I nodded.

“My mother can help. Don’t worry.”

We walked back to the bar and I followed Cat to the back office. Chuck was sitting there with a photo in her hand. I sat down and she placed the photo on the desk in front of me. There were five people in it, lined up, but none of them appeared to be happy. Chuck extended her index finger and placed it over the leftmost person in the picture.

“Me.”

She moved her finger to the next person.

“Gavin.”

Next.

“And here is where you should pay attention. Bill. Donna. Hank.”

I recognized my dad, Hank.

“So who is Lynch?”

“I don’t know. Where did you get that name from?”

“My father was an author.”

“I know.”

“He wrote a book in the third person about his pen name, and in it, he killed a man named Lynch who stole a girl from him, Lydia.”

“If it happened here, it was Bill.”

“What happened to Bill?”

“I don’t know. Up and left one day. With Donna. Never heard from them since.”

“Didn’t that bother you?”

“Not really. They were both trouble. Donna treated your dad like shit, so when they split, he finally became happier.”

That night, I re-read the chapter about my mother after I was born. I realized that I missed something the first time because my father wrote it like it was in code. I wondered if he didn’t want me to know. Or maybe he did. One simple fact bounced around in my head. The woman I called mom, who raised me, died in a car accident when I was ten. I was with my father before he met her.

I called Cat in the morning and asked if I could meet her for lunch. She agreed.

At noon, I left work and drove to the bar. I walked in, approached her and asked, “Where’s Chuck?”

She pointed to the back office. I tilted my head, and she nodded. I leaned in to kiss her cheek, but she pulled away. I walked to the office, and opened the door.

“Chuck,” I said. She looked at me.

“I forgot to ask about my mom, Amber, you knew her, yes?” I asked.

Chuck looked at me. Her silence confirmed my suspicions.

“Why is it such a big secret? Was Donna my mom?”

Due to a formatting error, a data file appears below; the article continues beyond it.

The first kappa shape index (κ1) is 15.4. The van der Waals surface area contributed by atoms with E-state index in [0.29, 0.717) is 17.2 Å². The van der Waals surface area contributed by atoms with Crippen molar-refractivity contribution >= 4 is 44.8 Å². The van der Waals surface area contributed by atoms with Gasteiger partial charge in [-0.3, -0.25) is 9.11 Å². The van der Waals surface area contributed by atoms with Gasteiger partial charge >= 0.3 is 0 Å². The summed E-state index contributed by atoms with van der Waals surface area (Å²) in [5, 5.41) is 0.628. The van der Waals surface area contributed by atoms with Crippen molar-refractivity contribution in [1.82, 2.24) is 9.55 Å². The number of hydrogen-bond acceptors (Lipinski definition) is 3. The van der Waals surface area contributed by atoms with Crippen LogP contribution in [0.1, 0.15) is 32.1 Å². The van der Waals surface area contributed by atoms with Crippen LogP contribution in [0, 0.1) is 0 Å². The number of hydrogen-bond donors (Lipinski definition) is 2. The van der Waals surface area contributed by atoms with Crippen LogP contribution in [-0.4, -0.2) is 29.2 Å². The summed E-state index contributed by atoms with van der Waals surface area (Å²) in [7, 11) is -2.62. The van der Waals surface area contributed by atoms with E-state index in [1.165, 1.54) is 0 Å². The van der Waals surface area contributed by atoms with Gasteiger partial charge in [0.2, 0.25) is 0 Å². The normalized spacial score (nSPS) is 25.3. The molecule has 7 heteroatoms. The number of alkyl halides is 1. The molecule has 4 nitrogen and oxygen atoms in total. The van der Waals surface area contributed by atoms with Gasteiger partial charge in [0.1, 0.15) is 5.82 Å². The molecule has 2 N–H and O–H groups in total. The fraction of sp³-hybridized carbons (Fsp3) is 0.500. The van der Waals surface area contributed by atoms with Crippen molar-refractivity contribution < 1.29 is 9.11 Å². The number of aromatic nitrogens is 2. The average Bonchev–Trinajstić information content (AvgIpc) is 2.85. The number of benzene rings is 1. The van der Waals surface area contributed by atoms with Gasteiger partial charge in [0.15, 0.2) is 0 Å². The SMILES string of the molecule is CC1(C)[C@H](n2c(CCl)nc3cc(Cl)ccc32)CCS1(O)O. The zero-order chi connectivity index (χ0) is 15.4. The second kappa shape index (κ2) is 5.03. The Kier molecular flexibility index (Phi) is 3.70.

“Amber and Hank were ashamed that they weren’t your real parents. They knew Donna and Bill didn’t deserve you or want you. Don’t you get it?”

I stared back at her.

“Yeah, he wrote it the way he wanted it to be.”

“What?”

I shook my head. I thought for a moment about how wrong I was about what I just said. My dad didn’t write it how he wanted it to be, he wrote it how it should have been. I walked out of the office and looked at Cat. I thought about Elle for a moment. Cat deserved better. I walked up to her and she looked at me.

“Fuck.”

“Man of many words today.”

I chuckled. She nodded and smiled. I asked her for a glass of iced water. She grabbed a glass, scooped crushed ice in it, filled it with water and placed it front of me. I took a sip and felt the cold of the glass numb my hand. She stared at me.

“So, am I imagining things or did you ask me out to lunch today?”

“I’m sorry.”

“Shall we grab a bite?”

I took a sip of the water and held on to my glass.

“Did you know everything already? Everything your mom has said to me?”

“No.”

“Oh.”

I released my hand from the glass.

“Did you find out if your dad killed that guy?”

“No. I don’t know. But, I don’t care. If he did, I think I understand why.”
She wiped the bar down, but it was already clean.

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Comments 4 comments

Barbara Kay profile image

Barbara Kay 5 years ago from USA

This was a great story and excellent writing. Voted up.


jdflom profile image

jdflom 5 years ago from Sacramento, CA Author

Thank you.


FitnezzJim profile image

FitnezzJim 5 years ago from Fredericksburg, Virginia

Up and awesome. I'm curious as to how you got the idea for this, and also sort of wondering about what might have happened next.


jdflom profile image

jdflom 5 years ago from Sacramento, CA Author

At the time, I was toying with the idea of doing something like a detective story and a person searching for more meaning in their life... so after brainstorming for several days, I fleshed the idea out. Glad you enjoyed it. :)